return to Treasures Now
of JULIA MURDOCK SMITH MIDDLETON,
eldest child and only daughter of Joseph
and Emma Smith (adopted).
St. Louis, Missouri, and Nauvoo, Illinois. 1860s and later.
CARTE-DE-VISITE ALBUMEN PHOTOGRAPHS of Emma Smith and descendants, including several stunning images of Joseph III, David Hyrum, their wives and other family members, including a post-mortem photograph of a related Utah infant and a picture of sleeping baby Elbert Aoriul Smith. Inscribed in an unidentified hand on the printed album title page,
January 1st 1864 ~
Mrs. Julia M Middleton
The inscription is worked into the printed title, "BOOK of Photographs," which is in lavender and gold with ornamental borders, lithographed by Sarony, Major & Knapp, 499 Broadway, N. York.
THE LIFE OF JULIA MURDOCK SMITH
Of great historical and sentimental importance. Joseph and Emma Smith knew nothing but heartbreak during their first years' efforts to have children. Their first baby lived less than a day, and lies a few hundred feet from where the translation of the Book of Mormon began in Harmony, Pennsylvania. Shortly after moving to Kirtland, Ohio, Emma gave birth to a boy and girl on April 30, 1831. These also died immediately . . .
In a six-month period, Emma had made the difficult break with her parents, endured a strenuous trip, adjusted to a new town, and established her own home. After only four years of marriage, all three of her children lay in graves.
The day after Emma's twins died at Kirtland, Mormon Julia Clapp Murdock died in childbirth, leaving her newborn twins and three other young children motherless. John Murdock considered the grim difficulties of caring for his five small children alone and concluded that he must divide his family among friends. The survival of his newborn twins, named Joseph and Julia, depended on a woman who could nurse them. When they were nine days old Emma took them as her own. This adoption did not separate the natural father from his children, as John Murdock boarded at Emma's home periodically over the years. [Linda King Newell and Valeen Tippetts Avery, Mormon Enigma: Emma Hale Smith . . . (Garden City, NY, 1984), p.39]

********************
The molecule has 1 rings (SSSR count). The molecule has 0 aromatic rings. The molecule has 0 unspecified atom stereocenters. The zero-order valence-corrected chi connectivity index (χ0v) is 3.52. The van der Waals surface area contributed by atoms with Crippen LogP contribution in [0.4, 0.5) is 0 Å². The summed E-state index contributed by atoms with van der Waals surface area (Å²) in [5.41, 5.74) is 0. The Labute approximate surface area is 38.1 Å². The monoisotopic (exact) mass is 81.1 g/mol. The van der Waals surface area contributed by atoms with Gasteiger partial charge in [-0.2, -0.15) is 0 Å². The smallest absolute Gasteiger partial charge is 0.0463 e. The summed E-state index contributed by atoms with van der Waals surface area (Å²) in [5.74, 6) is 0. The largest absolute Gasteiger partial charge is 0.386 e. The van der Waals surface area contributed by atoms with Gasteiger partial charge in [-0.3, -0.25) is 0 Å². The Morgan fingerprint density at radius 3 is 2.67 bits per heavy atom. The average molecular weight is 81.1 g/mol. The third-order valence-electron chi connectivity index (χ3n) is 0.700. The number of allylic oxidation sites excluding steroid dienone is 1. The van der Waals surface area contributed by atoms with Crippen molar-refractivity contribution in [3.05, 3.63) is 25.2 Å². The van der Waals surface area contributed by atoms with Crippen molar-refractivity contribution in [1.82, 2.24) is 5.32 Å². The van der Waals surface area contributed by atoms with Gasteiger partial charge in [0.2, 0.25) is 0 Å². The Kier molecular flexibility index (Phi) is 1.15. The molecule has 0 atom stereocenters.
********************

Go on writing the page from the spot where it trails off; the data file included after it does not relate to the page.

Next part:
Baby Joseph was exposed to cold on the night when Joseph Smith was tarred and feathered. Already feverish, he worsened and died before reaching his first birthday. Little Julia thus became the first child of Joseph and Emma to survive. According to Newell and Avery, she was not told that she was adopted, and the community accepted her as a Smith. She was the only sister to Joseph III, Frederick G. W., Alexander Hale, and David Hyrum, pictured in the present album which, almost miraculously, has been preserved in private hands to the present day and only identified a few months ago.
In 1929, Julia's niece described an unforgettable scene which occurred when the Saints were driven from Caldwell County, Missouri while Joseph Smith was in jail . . .
Emma Smith, fleeing from her home to escape the destruction of life and property which abounded, crossed the frozen Mississippi in the bitterness of winter, with her infant son Alexander and his two-year-old brother Frederick in her arms, with six-year-old Joseph and seven-year-old Julia clinging to her dress in terror. [Mary Audentia Smith Anderson, Ancestry and Posterity of Joseph Smith and Emma Hale . . . (Independence, Missouri, 1929), p.76].